Raise the bar for mining companies

A recent Rapid City Journal article provided an excellent, unbiased report over landowner concern regarding proposed gold exploration near Rochford. I do not have an emotional connection to that land, but I do have an emotional reaction to the permitting of drilling activities to be conducted by a company whose liabilities exceed their assets. Just one day later, we learn that the failed Quartz Operations oil well was bonded at $130,000 with estimates to remediate now expected to be in the range of $2 million with taxpayers on the hook.

Our issues with mining do not stem from an antiquated 1872 mining law. Certainly, there should be consideration for updates to the law, but the greater concern must lie with the regulatory bodies that establish minimal surety bonds that have no relationship to potential risk. One can only look to mining disasters such as the Gilt Edge, Summitville and Gold King Mine Superfund sites. 

All of these mines were productive and profitable. They also leave a lasting legacy of taxpayer-funded clean up. These mines are not typical of most mining operations, but they are typical of regulatory failure.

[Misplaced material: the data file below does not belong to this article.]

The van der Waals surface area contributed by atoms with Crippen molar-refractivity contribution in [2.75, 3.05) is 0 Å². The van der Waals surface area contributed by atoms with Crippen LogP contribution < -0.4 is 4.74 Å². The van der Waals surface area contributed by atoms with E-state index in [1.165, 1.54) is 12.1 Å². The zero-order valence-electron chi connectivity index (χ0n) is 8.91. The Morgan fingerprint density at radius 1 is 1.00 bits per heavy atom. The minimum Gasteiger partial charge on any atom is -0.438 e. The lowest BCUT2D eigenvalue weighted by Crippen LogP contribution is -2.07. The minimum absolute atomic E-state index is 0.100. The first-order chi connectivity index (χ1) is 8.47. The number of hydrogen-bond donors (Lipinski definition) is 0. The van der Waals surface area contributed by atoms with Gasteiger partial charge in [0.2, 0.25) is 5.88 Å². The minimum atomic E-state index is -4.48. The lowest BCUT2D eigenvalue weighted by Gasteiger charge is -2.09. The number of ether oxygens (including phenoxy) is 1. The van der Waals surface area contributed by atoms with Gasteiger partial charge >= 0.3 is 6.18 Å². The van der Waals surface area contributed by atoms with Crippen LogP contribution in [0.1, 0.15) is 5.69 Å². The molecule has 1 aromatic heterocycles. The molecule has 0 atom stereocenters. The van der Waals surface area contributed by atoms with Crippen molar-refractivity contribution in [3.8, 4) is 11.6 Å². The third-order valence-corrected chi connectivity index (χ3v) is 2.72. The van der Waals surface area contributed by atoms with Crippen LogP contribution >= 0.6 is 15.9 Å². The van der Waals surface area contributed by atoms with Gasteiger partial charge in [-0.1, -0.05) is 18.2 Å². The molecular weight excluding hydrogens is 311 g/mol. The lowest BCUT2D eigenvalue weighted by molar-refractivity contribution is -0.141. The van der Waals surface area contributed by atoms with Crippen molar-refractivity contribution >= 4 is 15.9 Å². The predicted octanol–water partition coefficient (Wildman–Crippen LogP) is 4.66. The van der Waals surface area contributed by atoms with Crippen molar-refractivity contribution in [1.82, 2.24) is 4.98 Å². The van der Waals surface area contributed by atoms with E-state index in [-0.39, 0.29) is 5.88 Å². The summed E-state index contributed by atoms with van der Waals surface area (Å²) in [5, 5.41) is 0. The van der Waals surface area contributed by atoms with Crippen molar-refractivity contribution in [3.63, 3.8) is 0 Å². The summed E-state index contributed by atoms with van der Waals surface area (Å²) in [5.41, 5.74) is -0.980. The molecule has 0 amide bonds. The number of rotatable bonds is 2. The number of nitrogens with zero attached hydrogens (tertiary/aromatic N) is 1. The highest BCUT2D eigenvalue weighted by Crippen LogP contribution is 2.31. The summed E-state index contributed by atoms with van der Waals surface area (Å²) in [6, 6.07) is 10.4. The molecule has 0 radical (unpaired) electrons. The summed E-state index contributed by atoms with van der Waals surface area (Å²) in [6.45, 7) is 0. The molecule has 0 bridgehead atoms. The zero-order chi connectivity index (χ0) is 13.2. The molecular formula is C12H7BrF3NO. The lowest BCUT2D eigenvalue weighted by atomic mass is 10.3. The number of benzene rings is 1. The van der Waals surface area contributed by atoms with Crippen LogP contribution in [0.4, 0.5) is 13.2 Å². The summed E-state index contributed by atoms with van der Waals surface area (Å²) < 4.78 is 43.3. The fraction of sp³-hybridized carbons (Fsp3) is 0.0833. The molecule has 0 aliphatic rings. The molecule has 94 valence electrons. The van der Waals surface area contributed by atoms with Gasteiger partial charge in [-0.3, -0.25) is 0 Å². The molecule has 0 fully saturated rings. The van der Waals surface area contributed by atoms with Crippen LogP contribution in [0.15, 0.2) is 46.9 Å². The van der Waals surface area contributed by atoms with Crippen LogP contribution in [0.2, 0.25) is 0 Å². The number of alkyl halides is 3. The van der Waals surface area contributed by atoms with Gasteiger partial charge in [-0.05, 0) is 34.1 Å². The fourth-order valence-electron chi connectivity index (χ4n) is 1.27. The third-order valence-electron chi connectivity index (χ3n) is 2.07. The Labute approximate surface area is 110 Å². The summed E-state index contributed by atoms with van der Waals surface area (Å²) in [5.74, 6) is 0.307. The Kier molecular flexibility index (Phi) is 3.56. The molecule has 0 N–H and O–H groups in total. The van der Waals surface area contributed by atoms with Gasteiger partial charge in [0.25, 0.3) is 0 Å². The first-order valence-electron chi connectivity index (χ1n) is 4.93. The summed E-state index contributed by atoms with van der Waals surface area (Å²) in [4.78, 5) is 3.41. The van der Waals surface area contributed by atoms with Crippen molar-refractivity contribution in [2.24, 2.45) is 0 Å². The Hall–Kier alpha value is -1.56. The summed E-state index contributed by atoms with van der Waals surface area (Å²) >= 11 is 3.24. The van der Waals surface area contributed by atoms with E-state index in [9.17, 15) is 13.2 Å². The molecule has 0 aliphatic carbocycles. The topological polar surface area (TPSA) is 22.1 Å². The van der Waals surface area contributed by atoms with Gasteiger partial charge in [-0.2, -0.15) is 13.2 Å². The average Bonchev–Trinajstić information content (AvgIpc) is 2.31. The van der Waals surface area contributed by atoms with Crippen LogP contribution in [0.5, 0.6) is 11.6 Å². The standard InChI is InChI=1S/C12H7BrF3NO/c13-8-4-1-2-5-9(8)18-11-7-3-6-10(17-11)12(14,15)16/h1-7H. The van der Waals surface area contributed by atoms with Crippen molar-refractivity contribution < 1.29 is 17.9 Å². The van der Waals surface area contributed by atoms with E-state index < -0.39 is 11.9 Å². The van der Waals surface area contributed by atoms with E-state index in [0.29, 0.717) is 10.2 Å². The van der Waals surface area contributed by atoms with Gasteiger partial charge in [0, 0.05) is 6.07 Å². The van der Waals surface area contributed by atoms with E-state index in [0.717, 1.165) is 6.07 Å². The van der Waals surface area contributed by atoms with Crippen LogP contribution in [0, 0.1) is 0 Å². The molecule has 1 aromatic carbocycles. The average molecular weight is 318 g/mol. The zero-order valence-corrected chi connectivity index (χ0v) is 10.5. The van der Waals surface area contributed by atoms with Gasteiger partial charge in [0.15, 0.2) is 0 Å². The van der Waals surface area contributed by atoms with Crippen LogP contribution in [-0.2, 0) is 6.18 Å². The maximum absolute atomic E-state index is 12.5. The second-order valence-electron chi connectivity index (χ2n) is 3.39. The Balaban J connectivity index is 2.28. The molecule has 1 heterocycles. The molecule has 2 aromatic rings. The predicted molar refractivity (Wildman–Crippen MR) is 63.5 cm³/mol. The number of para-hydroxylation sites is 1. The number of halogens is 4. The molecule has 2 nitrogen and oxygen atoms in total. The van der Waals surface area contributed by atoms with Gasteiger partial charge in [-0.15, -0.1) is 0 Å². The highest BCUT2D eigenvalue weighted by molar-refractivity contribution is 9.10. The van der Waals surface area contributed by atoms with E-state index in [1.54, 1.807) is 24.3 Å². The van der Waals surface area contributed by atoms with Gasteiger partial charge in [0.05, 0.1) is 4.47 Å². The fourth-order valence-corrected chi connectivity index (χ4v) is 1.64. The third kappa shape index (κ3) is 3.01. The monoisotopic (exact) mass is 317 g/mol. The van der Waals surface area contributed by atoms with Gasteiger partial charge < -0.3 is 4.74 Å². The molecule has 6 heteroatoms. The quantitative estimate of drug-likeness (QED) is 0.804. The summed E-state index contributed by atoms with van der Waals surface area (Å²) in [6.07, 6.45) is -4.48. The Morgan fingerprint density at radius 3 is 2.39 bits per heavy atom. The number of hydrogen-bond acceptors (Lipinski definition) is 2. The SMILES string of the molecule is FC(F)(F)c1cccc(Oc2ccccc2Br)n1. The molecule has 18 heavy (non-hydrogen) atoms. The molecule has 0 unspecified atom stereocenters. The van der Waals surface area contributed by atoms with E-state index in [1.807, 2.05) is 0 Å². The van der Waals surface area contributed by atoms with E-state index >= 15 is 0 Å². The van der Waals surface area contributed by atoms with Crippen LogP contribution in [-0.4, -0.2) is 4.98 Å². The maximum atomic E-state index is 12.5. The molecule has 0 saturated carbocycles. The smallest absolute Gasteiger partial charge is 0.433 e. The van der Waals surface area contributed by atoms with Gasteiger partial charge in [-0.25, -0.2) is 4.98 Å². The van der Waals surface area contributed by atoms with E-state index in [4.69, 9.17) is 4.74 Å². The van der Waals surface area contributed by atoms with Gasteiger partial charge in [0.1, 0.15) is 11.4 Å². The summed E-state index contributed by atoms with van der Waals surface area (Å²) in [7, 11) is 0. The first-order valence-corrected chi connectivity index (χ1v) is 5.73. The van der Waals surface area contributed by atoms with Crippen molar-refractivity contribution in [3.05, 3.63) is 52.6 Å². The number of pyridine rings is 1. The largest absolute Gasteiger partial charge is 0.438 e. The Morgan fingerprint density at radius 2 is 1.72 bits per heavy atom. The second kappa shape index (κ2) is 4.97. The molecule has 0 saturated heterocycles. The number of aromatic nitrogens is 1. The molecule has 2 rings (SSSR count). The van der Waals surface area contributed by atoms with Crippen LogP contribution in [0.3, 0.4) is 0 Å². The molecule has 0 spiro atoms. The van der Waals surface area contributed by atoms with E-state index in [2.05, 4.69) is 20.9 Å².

Steve Gray


Gun control won't stop the killers

Another mass shooting and as usual within 24 hours the Democrats are calling for more gun control. There have been Democrat presidents, wannabe presidents, senators and representatives all calling for more gun control to prevent these killings.

 Now, why haven't any of these people whose job is writing and passing laws ever introduced legislation that would keep guns out of the hands of thugs, gangsters, murderers and mass murderers in order to prevent gun-related killings? Because they know that it is impossible to keep guns out of the hands of killers. 

If they are so concerned about saving human lives, why don't they help pass legislation to stop abortions?

John Ruff


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Senator shows a lack of compassion

Sen. Thune certainly followed his own advice when he suggested that victims caught in a shooting situation should "get small."

His comments show how small his sense of decency and compassion are, and how small his commitment to stopping the epidemic of mass murder in this country is. It is documented that he has accepted over $800,000 from the NRA in his political career. He has not only sold his vote, he has sold his soul as well.

John Griffith


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